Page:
'Dangerous virtue signalling': Police union fury at public drunkenness laws putting 'the cart before the horse'
Published by The Age on 28 November 2020
Victoria's police union is warning that officers called to scenes involving drunk people might "simply wash their hands and do nothing" if new laws to decriminalise public intoxication water down their powers.
The Andrews government was handed a report on Friday prompted by the death of Aboriginal woman Tanya Day after a fall in police custody and says it will introduce changes to decriminalise public drunkenness to Parliament this year.
In a furious rebuke of what he said are rushed plans, Police Association boss Wayne Gatt said introducing legislation before the government had accepted the recommendations or trialled models was "little more than dangerous virtue signalling".
"This is an important issue for Victorians," Mr Gatt said.
"For decades police have fought to remove alcohol-fuelled violence from our streets. We cannot compromise on this work by making rash decisions."
The government's plans have been welcomed by Ms Day's family but there are fears that if drunken people are not taken into custody they could instead end up in already overstretched hospitals.
"Emergency departments are not good places for these people and we are already overwhelmed with such issues," said Mya Cubitt, Victorian chair of the Australasian College for Emergency Medicine.
Dr Cubitt said she supported the decriminalisation plans but said emergency departments were not equipped to absorb more drunken people – often with mental health issues – who could present dangers to themselves and staff.
"We would love to be engaged in consultation process so we don't unintentionally make things worse," she said.
Mr Gatt said officers had no problem with removing the offence of public drunkenness, but he was concerned at other recommendations that he believed, if accepted by the government, would limit officers' ability to protect the public and the intoxicated person.
"That is, raising the threshold for arrest, limiting the time a person can be held in custody, introducing criminal charges for negligence [and] requiring people to be transported to centres where we don't even know where they will exist," he said.
"If you make it too hard for police to do their jobs they will simply wash their hands and do nothing. Is that what we really want?" he asked.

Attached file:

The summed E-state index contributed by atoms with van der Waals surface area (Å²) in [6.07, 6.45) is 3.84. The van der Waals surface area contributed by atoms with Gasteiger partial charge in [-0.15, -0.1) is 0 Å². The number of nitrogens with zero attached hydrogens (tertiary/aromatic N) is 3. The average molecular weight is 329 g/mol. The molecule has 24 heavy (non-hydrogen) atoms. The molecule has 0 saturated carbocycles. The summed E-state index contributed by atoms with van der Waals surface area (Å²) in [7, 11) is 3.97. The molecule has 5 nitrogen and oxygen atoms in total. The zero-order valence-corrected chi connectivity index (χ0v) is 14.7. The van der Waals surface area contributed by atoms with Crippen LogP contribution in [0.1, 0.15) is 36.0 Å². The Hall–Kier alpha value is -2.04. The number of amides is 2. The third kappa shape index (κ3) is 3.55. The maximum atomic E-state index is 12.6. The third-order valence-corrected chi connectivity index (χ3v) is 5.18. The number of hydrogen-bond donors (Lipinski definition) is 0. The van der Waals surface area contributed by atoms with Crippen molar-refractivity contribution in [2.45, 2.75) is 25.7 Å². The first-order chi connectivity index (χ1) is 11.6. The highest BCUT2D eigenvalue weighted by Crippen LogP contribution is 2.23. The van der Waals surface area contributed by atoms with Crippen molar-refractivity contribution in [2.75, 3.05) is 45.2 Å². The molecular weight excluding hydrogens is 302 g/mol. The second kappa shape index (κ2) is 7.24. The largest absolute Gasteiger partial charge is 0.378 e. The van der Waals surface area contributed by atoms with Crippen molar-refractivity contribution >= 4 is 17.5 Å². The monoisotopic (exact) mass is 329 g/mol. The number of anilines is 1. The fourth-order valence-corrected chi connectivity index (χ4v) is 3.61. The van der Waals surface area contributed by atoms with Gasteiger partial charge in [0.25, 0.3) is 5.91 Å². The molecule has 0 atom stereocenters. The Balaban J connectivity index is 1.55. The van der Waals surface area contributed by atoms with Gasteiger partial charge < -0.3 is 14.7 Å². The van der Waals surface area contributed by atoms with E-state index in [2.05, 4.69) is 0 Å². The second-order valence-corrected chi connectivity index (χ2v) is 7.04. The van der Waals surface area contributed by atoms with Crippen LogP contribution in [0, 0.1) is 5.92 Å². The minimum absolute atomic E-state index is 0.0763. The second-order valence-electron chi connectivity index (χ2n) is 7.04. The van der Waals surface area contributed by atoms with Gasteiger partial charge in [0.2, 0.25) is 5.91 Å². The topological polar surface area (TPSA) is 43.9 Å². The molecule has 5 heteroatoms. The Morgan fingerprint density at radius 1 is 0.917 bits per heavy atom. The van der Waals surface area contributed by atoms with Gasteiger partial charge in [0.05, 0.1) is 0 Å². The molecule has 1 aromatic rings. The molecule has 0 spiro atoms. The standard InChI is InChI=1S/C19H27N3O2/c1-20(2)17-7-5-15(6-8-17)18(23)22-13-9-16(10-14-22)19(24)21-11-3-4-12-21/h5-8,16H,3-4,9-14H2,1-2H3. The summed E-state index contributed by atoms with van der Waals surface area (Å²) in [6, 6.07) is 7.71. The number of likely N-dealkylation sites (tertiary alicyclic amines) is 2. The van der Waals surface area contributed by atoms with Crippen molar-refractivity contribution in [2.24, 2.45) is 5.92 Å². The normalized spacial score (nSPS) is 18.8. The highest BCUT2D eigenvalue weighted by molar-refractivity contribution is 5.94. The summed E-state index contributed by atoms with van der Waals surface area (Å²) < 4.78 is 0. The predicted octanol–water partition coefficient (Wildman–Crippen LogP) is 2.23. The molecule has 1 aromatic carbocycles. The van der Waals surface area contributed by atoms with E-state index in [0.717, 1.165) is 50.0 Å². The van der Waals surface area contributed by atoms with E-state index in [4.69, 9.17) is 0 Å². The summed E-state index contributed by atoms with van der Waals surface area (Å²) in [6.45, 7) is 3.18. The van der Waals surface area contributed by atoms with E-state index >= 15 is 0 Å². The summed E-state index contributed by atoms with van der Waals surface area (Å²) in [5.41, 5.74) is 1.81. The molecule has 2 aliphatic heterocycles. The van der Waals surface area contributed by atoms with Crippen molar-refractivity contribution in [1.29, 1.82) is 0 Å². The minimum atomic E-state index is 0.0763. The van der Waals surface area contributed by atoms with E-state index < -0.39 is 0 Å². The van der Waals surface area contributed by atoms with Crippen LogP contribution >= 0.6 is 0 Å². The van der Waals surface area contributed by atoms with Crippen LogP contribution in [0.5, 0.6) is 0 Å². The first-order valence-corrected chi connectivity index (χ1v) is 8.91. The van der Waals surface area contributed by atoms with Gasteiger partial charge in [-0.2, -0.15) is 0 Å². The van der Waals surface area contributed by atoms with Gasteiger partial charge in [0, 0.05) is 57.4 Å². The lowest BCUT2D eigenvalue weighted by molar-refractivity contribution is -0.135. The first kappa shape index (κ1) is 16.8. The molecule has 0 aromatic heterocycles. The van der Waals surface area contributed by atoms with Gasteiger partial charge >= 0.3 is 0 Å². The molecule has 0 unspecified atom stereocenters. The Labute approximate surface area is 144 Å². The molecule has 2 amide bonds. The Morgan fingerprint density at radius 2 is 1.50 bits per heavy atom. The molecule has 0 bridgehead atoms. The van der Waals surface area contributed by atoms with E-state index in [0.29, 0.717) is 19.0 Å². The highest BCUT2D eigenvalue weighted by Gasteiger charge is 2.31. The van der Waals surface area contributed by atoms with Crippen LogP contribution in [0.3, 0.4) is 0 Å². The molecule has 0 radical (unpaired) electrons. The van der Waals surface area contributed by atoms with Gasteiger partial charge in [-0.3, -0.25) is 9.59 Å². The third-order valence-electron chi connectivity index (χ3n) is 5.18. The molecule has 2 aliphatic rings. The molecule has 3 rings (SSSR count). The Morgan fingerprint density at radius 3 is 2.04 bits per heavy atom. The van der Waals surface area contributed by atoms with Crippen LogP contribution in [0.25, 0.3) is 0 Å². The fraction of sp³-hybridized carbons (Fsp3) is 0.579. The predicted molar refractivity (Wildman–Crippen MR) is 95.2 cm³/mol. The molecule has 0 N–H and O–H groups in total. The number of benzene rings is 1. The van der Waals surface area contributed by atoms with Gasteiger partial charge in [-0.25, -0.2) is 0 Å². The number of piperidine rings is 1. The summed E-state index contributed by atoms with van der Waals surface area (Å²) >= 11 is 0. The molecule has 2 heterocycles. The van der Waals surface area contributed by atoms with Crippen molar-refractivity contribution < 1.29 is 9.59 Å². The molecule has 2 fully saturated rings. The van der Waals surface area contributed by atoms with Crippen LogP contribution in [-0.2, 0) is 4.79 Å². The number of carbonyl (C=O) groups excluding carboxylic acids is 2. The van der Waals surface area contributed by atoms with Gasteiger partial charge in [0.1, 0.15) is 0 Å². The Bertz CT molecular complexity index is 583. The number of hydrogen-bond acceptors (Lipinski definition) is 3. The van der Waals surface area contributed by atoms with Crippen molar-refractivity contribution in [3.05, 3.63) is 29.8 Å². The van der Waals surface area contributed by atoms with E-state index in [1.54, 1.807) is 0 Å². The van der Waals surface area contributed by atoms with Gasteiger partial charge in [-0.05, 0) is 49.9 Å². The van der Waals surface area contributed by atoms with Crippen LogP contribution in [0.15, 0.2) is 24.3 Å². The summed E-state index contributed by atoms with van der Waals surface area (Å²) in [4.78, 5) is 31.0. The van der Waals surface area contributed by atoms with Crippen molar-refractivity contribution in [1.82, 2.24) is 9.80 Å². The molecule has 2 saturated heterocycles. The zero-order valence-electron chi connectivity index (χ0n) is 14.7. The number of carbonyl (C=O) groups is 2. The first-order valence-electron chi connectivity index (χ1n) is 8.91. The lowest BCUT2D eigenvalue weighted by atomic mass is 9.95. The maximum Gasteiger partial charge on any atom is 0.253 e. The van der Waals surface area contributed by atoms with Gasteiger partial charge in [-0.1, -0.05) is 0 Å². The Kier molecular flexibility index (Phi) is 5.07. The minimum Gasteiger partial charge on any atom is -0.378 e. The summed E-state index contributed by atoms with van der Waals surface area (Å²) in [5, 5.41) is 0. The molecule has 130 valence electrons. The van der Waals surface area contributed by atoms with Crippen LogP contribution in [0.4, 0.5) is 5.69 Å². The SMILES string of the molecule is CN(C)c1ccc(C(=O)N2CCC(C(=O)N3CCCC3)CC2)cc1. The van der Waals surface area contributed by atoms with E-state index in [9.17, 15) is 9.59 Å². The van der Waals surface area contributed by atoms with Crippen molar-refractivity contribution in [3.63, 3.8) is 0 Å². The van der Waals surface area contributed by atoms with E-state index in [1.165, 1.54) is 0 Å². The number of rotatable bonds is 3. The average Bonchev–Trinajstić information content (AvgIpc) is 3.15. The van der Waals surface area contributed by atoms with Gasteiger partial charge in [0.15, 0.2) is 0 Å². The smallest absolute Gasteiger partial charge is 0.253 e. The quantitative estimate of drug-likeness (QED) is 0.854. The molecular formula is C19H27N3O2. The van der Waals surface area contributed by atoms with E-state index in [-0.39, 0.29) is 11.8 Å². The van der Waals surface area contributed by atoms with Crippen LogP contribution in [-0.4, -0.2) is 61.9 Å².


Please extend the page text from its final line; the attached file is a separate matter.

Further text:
Victoria Police declined to comment on the plans.
The panel recommendations have been welcomed by the family of Ms Day, a Yorta Yorta woman who died in December 2017 aged 55 when she suffered a brain haemorrhage after falling and hitting her head in a police cell.
She had been arrested on a train while intoxicated.
"The Andrews government must now back their words with action and work with Aboriginal communities and organisations to implement the public health response so that no other Aboriginal people die in custody," Ms Day's family said in a statement.
"Ongoing, Aboriginal-led oversight of this process is integral to ensure that the public health response is a culturally safe one."
Monique Hurley, legal director at the Human Rights Law Centre, which represented the family in the coronial inquest, said the reform was long overdue.
"If somebody is too drunk, they should be taken home or somewhere safe, they should not be locked up," Ms Hurley said.
The government said on Saturday it was reviewing all 86 recommendations from the report, which proposes the kind of reform Aboriginal leaders have been calling for since the Royal Commission into Aboriginal Deaths in Custody delivered its report almost 30 years ago.
The government committed to removing the offence of public drunkenness after last year's coronial inquest into Ms Day's death and will put the new legislation before Parliament in next month's sittings.
"Introducing legislation to decriminalise public drunkenness is a clear stake in the ground," a spokeswoman said.
"The new laws won't come into effect for two years, while we do the work to implement an appropriate public health response ... with Aboriginal communities, health experts and other stakeholders, including police."
Mr Gatt said before any moves to legislate, the government must identify where drunk people would be taken to and who, if police involvement was to be minimised, would respond to triple zero calls from the public.
"It makes no sense. If you don't intend to do anything in 24 months, make the legislative changes once you know what the model looks like," he said.